Too few carbs may lead to an earlier death, study suggests

‘You’ve got to cut back on those carbs.’ How often have you heard or read that statement, or some version thereof? Carbohydrates have for decades been branded an ‘enemy’ of weight loss, but recently we’ve seen a more nuanced approach.

That change is probably a good thing, because a new study suggests not getting enough carbohydrates could actually shorten lifespans. Interestingly, that drawn conclusion applies to men, but in women the study found a separate risk.

The study from Japan’s Nagoya University Graduate School of Medicine (NUGSM) points to dangers linked to ‘extreme’ measures with carbohydrates. While that association applies to men, the study found a similar association in women when looking at fats.

The carbohydrate myth

Lowering carb intake has long been associated with weight loss, and the science supports that association. In line with those findings, low-carb diets remain popular and are actively encouraged.

In Australia, that encouragement extends to government agencies. The CSIRO has its own Low-Carb Diet Health Program. The agency points out that the weight loss that can come with a low-carb diet can produce consequential health benefits. These include improved blood glucose control, reduced risk factors for health disease and reduced diabetes medication requirements.

Importantly, though, the CSIRO program emphasises a “nutritionally complete eating plan”, one that is “lower in carbohydrates”. Low carbohydrates does not mean no carbohydrates. And it does not mean extremely low carbohydrates.

It is when the ‘no’ or ‘extremely low’ approach is taken that the phrase ‘nutritionally complete’ is challenged. And that also applies to fats.

Diets that favour extremely low levels of carbohydrate have been linked to a number of adverse health outcomes. These include excessive ketosis and a number of kidney-related conditions.

Complicating matters is defining what ‘low intake’ means. The American Academy of Family Physicians (AAFP) specifies less than 20 per cent of calories from carbohydrates as its measure. However, there is no standardised measure across the medical community.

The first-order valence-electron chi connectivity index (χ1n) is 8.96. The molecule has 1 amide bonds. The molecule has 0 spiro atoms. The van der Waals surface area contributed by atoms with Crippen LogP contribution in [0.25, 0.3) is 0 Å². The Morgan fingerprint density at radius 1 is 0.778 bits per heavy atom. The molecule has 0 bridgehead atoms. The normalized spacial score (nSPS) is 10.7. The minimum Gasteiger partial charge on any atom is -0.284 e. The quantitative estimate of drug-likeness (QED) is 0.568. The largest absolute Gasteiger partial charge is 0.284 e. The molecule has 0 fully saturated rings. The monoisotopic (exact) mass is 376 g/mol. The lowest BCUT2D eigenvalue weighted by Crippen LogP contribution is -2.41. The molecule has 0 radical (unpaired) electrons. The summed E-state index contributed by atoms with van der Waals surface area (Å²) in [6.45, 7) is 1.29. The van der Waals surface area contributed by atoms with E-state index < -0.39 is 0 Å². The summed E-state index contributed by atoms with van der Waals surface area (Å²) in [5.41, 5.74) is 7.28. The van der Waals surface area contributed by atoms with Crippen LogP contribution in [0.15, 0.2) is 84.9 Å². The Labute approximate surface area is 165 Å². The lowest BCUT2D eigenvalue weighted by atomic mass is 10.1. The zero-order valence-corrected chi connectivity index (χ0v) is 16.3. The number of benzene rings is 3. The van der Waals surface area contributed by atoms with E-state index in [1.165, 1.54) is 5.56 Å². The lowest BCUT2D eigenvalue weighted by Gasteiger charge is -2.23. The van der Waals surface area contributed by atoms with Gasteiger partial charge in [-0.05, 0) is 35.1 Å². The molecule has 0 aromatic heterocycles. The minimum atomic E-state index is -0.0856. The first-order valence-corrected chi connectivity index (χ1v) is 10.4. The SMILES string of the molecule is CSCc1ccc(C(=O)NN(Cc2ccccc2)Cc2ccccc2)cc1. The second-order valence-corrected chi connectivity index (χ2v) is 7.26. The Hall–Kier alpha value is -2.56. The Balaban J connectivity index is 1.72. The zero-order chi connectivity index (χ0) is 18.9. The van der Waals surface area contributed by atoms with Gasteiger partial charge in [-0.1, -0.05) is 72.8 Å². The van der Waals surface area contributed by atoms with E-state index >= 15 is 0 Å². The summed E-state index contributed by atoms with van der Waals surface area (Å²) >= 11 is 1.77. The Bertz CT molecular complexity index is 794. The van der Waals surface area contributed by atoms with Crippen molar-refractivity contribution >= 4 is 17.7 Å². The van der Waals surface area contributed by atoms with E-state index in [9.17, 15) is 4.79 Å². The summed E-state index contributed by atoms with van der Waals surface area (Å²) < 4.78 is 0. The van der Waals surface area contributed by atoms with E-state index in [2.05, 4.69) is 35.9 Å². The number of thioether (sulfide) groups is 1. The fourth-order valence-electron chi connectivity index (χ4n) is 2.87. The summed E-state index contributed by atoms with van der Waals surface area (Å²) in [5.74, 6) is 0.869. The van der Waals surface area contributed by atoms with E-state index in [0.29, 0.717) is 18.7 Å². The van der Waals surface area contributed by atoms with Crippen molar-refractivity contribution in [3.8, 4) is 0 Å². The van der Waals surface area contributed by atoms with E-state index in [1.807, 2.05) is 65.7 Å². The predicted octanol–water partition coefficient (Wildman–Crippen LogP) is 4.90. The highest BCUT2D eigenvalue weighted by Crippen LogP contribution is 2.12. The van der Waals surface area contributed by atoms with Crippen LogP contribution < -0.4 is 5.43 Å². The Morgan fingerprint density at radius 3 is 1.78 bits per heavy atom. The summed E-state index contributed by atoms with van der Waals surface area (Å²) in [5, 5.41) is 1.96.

The study

Using the AAFP’s definition, anything from 20 to 39 per cent carbohydrate intake will not be counted as low. However, the NUGSM study found a higher risk for men getting less than 40 per cent of their calories from carbohydrates.

The study concluded that men in that category had a significantly higher risk of all-cause mortality. Women, however, were at a higher all-cause mortality risk if their carbohydrate intake was more than 65 per cent.

Fat intake was also the focus of the study. It found that men with more than 35 per cent fat intake by calories had an increased cancer and cardiovascular mortality. On the other hand, women consuming more fats – particularly saturated fats – decreased their risk of all-cause and cancer mortality.

Untangling the science

As with most studies, this one acknowledges potentially complicating factors. But it does show some fairly clear trends. Managing those factors at an individual level comes back to a couple of old favourites when talking about diet and health.

First, aim for a ‘balanced diet’. That can mean many things, but the underlying philosophy is that a mix of all food types is important. Excluding one entirely unless there’s a medical requirement to do so can bring its own risks.

Second, seek advice from a trusted health expert when in doubt. In most cases, your local GP will be your ideal first port of call.

Have you been on a low-carb diet? What effects did it have, positive or negative?  Let us know in the comments section below.

Also read: How to embrace ageing positively

Disclaimer: This article contains general information about health issues and is not advice. For health advice, consult your medical practitioner.

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